Temporal range: Burdigalian
|E. abductus carried by Acropyga glaesaria|
Electromyrmococcus is an extinct genus of mealybug in the Pseudococcidae subfamily Rhizoecinae. The genus currently contains three species, all from the early Miocene, Burdigalian stage, Dominican amber deposits on the island of Hispaniola.
History and classification
The genus was first described by Douglas Williams as an appendix to a 2001 paper published in the journal American Museum Novitates. The genus name is a combination of electro, from the Greek ἤλεκτρον (elektron) meaning "amber", myrmo from the Greek μύρμηξ (myrmex) meaning "ant" and Coccus from the ant-tended genus of mealybugs, in reference to the association of ant and mealybugs in amber. Along with the genus description, the paper contained the description of the type species E. abductus and the two additional species E. inclusus and E. reginae.
Electromyrmococcus possesses a combination of traits which are not found in any one modern genus belonging to the Rhizoecinae, a subfamily of the mealybugs. Living Rhizoecinae are separated into two groups of closely related genera, the Rhizoceus group and the Eumyrmococcus group. Antennae of the Rhizoceus group have six segments, at least as wide as they are long. The antennae of the Eumyrmococcus group have two to five long slender segments. Electromyrmococcus has long slender antennae with six segments.
Electromyrmococcus species have an enlarged cephalothorax and an abdomen that gradually tapers down to a pointed end. Along the last segments of the abdomen are a number of setae which may be grouped on small poorly developed anal lobes or spaced out on the ventral margin of the abdominal segment.
All known specimens of Electromyrmococcus are preserved in amber, and all are either being clutched in the mandibles of Acropyga glaesaria species ants, or in other close association with them. Mealybugs in the Rhizoecinae subfamily are often obligatorily symbiotic with Acropyga species; when forming new nests the queens and gynes will bring a seed "herd" of mealybugs from the old colony. This carrying behavior is the probable reason for the preservation of the Electromyrmococcus specimens and represents the oldest record of this symbiosis.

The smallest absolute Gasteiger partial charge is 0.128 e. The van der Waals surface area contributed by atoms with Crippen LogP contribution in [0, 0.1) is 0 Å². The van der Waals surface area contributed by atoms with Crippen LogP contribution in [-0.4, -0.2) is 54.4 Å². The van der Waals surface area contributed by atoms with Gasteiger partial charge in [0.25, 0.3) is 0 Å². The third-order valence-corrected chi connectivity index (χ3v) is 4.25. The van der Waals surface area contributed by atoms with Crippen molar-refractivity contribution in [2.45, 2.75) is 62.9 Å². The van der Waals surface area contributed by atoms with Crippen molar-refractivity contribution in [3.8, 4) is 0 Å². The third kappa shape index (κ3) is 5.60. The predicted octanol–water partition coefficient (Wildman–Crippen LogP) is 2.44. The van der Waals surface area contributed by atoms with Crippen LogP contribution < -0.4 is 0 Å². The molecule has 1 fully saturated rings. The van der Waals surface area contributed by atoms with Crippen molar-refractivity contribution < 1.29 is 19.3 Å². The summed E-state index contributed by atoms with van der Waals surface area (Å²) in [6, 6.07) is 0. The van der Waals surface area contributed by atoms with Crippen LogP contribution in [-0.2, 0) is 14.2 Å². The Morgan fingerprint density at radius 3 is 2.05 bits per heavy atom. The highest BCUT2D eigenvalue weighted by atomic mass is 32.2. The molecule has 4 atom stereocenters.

E. abductus was described from the holotype, a single elongated piriform female 0.7 millimetres (0.028 in) long, clutched in the mandibles of an Acropyga glaesaria adult. Very weakly formed anal lobes are found on segment eight of the abdomen and each lobe has four setae. Setae are also present on the abdominal segments leading to segment eight. The amber was recovered from the La Toca mine group northeast of Santiago de los Caballeros in the Cibao Valley. The holotype is deposited in the Senckenberg Museum of Frankfurt, Germany. The species epithet abductus, which is Latin for "carried off", was chosen by Williams in reference to the mealybug being preserved in the ant's mandibles.
E. inclusus is the second species which was named in the 2001 paper. The holotype female, and only specimen, is deposited in the American Museum of Natural History as "number DR-14–403". The female is 0.76 millimetres (0.030 in) long with a typical tapering abdomen. The abdomen has well-defined segments with segment eight possessing slightly developed anal lobes sporting four setae each, and segment two with a pair of submedial projections. The female has a notable constriction present between the abdomen and the thorax. However the constriction was probably not a feature possessed by the species in life, but rather though to be a result of being compressed by the ant closely associated with it when they became trapped in resin. Williams collaborated with Donat Agosti in the description of E. inclusus. They chose the specific epithet inclusus which is a Latin participle meaning "enclosed" or "imprisoned" in allusion to the female's preservation in amber.
The third known species is E. reginae, which, like the other known species, is known from a single female specimen preserved in amber. E. reginae is the largest of the three species at 0.80 millimetres (0.031 in) in length. Noted to be closely related to E. inclusus, the anal lobes of E. reginae are not as well developed but do possess four setae each. The well-developed legs of E. reginae also have some setae present. Like E. abductus the E. reginae female was preserved in the mandibles of an Acropyga glaesaria ant, this one a queen. In reference to this the specific epithet reginae comes from the Latin regina meaning "belonging to a queen".
- Johnson, C. et al. (2001). "Acropyga and Azteca Ants (Hymenoptera: Formicidae) with Scale Insects (Sternorrhyncha: Coccoidea): 20 Million Years of Intimate Symbiosis" (PDF). American Museum Novitates 3335: 1–18. doi:10.1206/0003-0082(2001)335<0001:AAAAHF>2.0.CO;2.
- Iturralde-Vinent, M. A.; MacPhee, R. D. E. (1996). "Age and Paleogeographical Origin of Dominican Amber". Science 273 (5283): 1850–1852. doi:10.1126/science.273.5283.1850.
- LaPolla, J. S. (2005). "Ancient Trophophoresy: A Fossil Acropyga (Hymenoptera: Formicidae) from Dominican Amber". Transactions of the American Entomological Society 131 (1/2): 21–28.